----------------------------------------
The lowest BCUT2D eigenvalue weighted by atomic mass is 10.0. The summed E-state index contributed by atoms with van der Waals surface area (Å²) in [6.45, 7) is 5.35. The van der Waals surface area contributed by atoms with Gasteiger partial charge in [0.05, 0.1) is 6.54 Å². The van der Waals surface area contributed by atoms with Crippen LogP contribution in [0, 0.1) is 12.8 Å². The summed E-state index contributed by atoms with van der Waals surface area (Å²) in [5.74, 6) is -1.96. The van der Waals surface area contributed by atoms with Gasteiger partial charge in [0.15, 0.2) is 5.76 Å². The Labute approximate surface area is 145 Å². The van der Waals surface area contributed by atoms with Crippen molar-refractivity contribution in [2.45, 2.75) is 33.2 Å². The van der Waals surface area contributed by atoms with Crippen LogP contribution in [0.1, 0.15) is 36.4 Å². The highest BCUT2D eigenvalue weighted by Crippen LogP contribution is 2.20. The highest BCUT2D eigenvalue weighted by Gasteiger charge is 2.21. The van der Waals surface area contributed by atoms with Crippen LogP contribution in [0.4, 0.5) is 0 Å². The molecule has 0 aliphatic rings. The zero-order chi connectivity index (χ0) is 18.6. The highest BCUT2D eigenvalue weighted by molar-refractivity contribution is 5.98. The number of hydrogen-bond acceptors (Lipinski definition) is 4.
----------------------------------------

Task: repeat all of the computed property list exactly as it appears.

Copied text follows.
The lowest BCUT2D eigenvalue weighted by atomic mass is 10.0. The summed E-state index contributed by atoms with van der Waals surface area (Å²) in [6.45, 7) is 5.35. The van der Waals surface area contributed by atoms with Gasteiger partial charge in [0.05, 0.1) is 6.54 Å². The van der Waals surface area contributed by atoms with Crippen LogP contribution in [0, 0.1) is 12.8 Å². The summed E-state index contributed by atoms with van der Waals surface area (Å²) in [5.74, 6) is -1.96. The van der Waals surface area contributed by atoms with Gasteiger partial charge in [0.15, 0.2) is 5.76 Å². The Labute approximate surface area is 145 Å². The van der Waals surface area contributed by atoms with Crippen molar-refractivity contribution in [2.45, 2.75) is 33.2 Å². The van der Waals surface area contributed by atoms with Crippen LogP contribution in [0.1, 0.15) is 36.4 Å². The highest BCUT2D eigenvalue weighted by Crippen LogP contribution is 2.20. The highest BCUT2D eigenvalue weighted by Gasteiger charge is 2.21. The van der Waals surface area contributed by atoms with Crippen LogP contribution in [0.4, 0.5) is 0 Å². The molecule has 0 aliphatic rings. The zero-order chi connectivity index (χ0) is 18.6. The highest BCUT2D eigenvalue weighted by molar-refractivity contribution is 5.98. The number of hydrogen-bond acceptors (Lipinski definition) is 4.